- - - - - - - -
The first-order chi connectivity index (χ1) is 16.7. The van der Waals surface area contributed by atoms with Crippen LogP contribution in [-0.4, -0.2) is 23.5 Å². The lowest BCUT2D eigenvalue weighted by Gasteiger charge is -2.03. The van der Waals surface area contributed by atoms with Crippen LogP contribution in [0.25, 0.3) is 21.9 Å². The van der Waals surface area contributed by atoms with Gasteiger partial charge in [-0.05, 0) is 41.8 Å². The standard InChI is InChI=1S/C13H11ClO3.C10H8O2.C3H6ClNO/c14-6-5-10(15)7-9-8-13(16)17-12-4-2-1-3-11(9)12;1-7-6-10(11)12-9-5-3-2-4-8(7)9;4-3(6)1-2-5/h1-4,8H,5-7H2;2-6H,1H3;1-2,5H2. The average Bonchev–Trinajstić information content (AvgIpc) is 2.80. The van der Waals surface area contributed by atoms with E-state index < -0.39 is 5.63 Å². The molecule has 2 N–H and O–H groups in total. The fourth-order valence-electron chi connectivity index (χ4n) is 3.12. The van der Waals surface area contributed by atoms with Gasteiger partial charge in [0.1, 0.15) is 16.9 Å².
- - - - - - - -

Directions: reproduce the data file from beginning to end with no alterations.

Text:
The first-order chi connectivity index (χ1) is 16.7. The van der Waals surface area contributed by atoms with Crippen LogP contribution in [-0.4, -0.2) is 23.5 Å². The lowest BCUT2D eigenvalue weighted by Gasteiger charge is -2.03. The van der Waals surface area contributed by atoms with Crippen LogP contribution in [0.25, 0.3) is 21.9 Å². The van der Waals surface area contributed by atoms with Gasteiger partial charge in [-0.05, 0) is 41.8 Å². The standard InChI is InChI=1S/C13H11ClO3.C10H8O2.C3H6ClNO/c14-6-5-10(15)7-9-8-13(16)17-12-4-2-1-3-11(9)12;1-7-6-10(11)12-9-5-3-2-4-8(7)9;4-3(6)1-2-5/h1-4,8H,5-7H2;2-6H,1H3;1-2,5H2. The average Bonchev–Trinajstić information content (AvgIpc) is 2.80. The van der Waals surface area contributed by atoms with E-state index < -0.39 is 5.63 Å². The molecule has 2 N–H and O–H groups in total. The fourth-order valence-electron chi connectivity index (χ4n) is 3.12. The van der Waals surface area contributed by atoms with Gasteiger partial charge in [0.1, 0.15) is 16.9 Å².